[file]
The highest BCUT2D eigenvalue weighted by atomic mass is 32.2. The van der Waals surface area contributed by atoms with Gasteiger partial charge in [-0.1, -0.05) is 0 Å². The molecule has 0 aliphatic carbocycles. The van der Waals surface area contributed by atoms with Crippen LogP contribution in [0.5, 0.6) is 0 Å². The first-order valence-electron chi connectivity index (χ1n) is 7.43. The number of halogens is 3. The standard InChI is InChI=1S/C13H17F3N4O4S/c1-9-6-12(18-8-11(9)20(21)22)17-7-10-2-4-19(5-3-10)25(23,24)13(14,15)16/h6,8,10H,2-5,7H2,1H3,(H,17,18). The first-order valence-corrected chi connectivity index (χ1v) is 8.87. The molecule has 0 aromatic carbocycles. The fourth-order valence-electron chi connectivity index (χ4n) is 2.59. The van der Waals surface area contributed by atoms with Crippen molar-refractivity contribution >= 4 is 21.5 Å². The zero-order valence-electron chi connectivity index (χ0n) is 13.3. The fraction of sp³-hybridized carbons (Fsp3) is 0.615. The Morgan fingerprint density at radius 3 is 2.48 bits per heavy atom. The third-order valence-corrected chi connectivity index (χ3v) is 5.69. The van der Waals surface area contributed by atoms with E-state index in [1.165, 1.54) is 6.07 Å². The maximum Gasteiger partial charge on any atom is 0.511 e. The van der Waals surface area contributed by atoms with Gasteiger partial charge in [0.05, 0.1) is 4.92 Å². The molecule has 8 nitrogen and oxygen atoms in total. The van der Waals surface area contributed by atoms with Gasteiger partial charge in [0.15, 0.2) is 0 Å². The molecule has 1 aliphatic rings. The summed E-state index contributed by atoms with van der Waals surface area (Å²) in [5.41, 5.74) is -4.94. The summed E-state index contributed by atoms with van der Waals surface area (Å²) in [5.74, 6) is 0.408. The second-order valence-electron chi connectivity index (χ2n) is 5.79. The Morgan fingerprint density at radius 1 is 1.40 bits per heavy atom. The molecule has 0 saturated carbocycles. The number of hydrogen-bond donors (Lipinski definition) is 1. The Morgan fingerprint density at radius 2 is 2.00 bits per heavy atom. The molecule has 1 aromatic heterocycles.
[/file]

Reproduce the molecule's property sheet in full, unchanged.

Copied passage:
The highest BCUT2D eigenvalue weighted by atomic mass is 32.2. The van der Waals surface area contributed by atoms with Gasteiger partial charge in [-0.1, -0.05) is 0 Å². The molecule has 0 aliphatic carbocycles. The van der Waals surface area contributed by atoms with Crippen LogP contribution in [0.5, 0.6) is 0 Å². The first-order valence-electron chi connectivity index (χ1n) is 7.43. The number of halogens is 3. The standard InChI is InChI=1S/C13H17F3N4O4S/c1-9-6-12(18-8-11(9)20(21)22)17-7-10-2-4-19(5-3-10)25(23,24)13(14,15)16/h6,8,10H,2-5,7H2,1H3,(H,17,18). The first-order valence-corrected chi connectivity index (χ1v) is 8.87. The molecule has 0 aromatic carbocycles. The fourth-order valence-electron chi connectivity index (χ4n) is 2.59. The van der Waals surface area contributed by atoms with Crippen molar-refractivity contribution >= 4 is 21.5 Å². The zero-order valence-electron chi connectivity index (χ0n) is 13.3. The fraction of sp³-hybridized carbons (Fsp3) is 0.615. The Morgan fingerprint density at radius 3 is 2.48 bits per heavy atom. The third-order valence-corrected chi connectivity index (χ3v) is 5.69. The van der Waals surface area contributed by atoms with E-state index in [1.165, 1.54) is 6.07 Å². The maximum Gasteiger partial charge on any atom is 0.511 e. The van der Waals surface area contributed by atoms with Gasteiger partial charge in [0.05, 0.1) is 4.92 Å². The molecule has 8 nitrogen and oxygen atoms in total. The van der Waals surface area contributed by atoms with Gasteiger partial charge in [0.15, 0.2) is 0 Å². The molecule has 1 aliphatic rings. The summed E-state index contributed by atoms with van der Waals surface area (Å²) in [5.41, 5.74) is -4.94. The summed E-state index contributed by atoms with van der Waals surface area (Å²) in [5.74, 6) is 0.408. The second-order valence-electron chi connectivity index (χ2n) is 5.79. The Morgan fingerprint density at radius 1 is 1.40 bits per heavy atom. The molecule has 0 saturated carbocycles. The number of hydrogen-bond donors (Lipinski definition) is 1. The Morgan fingerprint density at radius 2 is 2.00 bits per heavy atom. The molecule has 1 aromatic heterocycles.